Startups and mills: A historic combination

From its historic manufacturing roots that extend back to 1850, the Pepperell Mill in Biddeford has been a business incubator. Today it counts scores of businesses under its many roofs, ranging from craft breweries to medical offices to textile manufacturers and more. How do entrepreneurs find their footing there? What are the advantages and disadvantages of working out of a historic mill?

Join us for a conversation about Saco-Biddeford businesses.

We will be at People’s Choice Credit Union in Saco, 23 Industrial Parkway Road. Doors open at 7:15 a.m. with coffee and networking until 8:00 a.m. when the program begins. Program ends at 9 a.m. Coffee and light breakfast provided.



Please use the exterior spaces on the perimeter of the parking lot, so as not to displace credit union customers or consider carpooling, if possible. Parking on-site is free.

About the moderator: 

Hosted by Business Projects Editor Carol Coultas. Carol Coultas has been practicing journalism in Maine since the mid-‘80s and focusing on business journalism since 2003. She oversaw an award-winning staff as the business editor at the Press Herald from 2014 to 2019. This year, she transitioned to a new role as Business Projects Editor, focusing on events, an intern program and other projects to support quality, Maine business journalism.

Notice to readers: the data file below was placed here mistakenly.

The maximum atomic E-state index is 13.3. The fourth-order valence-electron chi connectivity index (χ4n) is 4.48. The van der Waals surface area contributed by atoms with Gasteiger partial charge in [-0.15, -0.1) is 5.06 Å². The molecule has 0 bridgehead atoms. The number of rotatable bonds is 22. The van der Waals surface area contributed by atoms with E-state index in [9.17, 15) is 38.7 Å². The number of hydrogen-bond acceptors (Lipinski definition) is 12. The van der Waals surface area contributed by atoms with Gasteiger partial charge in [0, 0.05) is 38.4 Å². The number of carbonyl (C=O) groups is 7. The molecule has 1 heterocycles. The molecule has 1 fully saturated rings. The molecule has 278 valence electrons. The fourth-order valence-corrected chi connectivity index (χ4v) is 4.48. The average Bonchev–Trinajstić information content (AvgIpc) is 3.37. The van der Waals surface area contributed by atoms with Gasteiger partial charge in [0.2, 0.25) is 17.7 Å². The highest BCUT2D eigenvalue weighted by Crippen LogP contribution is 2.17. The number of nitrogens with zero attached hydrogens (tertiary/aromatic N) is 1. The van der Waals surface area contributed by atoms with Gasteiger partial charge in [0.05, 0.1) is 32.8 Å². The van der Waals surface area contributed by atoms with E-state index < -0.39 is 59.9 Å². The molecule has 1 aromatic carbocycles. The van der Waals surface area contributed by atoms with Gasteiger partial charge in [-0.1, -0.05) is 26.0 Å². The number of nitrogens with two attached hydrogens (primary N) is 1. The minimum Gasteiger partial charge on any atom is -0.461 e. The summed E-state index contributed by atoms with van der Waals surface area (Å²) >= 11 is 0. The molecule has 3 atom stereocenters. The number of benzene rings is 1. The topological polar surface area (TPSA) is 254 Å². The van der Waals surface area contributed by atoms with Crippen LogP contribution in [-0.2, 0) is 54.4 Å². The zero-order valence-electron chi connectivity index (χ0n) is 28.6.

On the panel:

Marc Feldman, Co-owner and Founder, Think Tank. Mark credits competitive rents and a cooperative and flexible landlord for the 95 percent occupancy of that co-working space. Hear how he intends to leverage that going forward.

Lisa Scali, Marketing Director, Ocean’s Balance Lisa is principal and marketing director of Ocean’s Balance, an edible seaweed products company that moved into the mill about 18 months ago. Its 3,000-sqf production facility, including a lab, doubles its previous space, and the company’s new proximity to the University of New England is an added benefit. Learn why.

Kerry Hanney, owner, Night Moves Bread. Kerry started her bakery of sustainably grown grains in her Portland apartment in 2016. But for the last year-and-a-half, the company has called the Pepperell Mill home. The location has borne some wonderful surprises – collaborations among her neighbors – and some challenges – delivery vans often can’t find her. Learn what’s next.

Doug Sanford, Developer, Pepperell Mill. Called “crazy,” a “visionary,” and just plain “lucky,” Doug Sanford had no idea what would happen when he bought the 1 million-square-foot Pepperell Mill in 2004. Today the complex is nearly three-quarters occupied and home to 500 workers. What’s next for the historic mill, and how are regional real estate trends affecting it?


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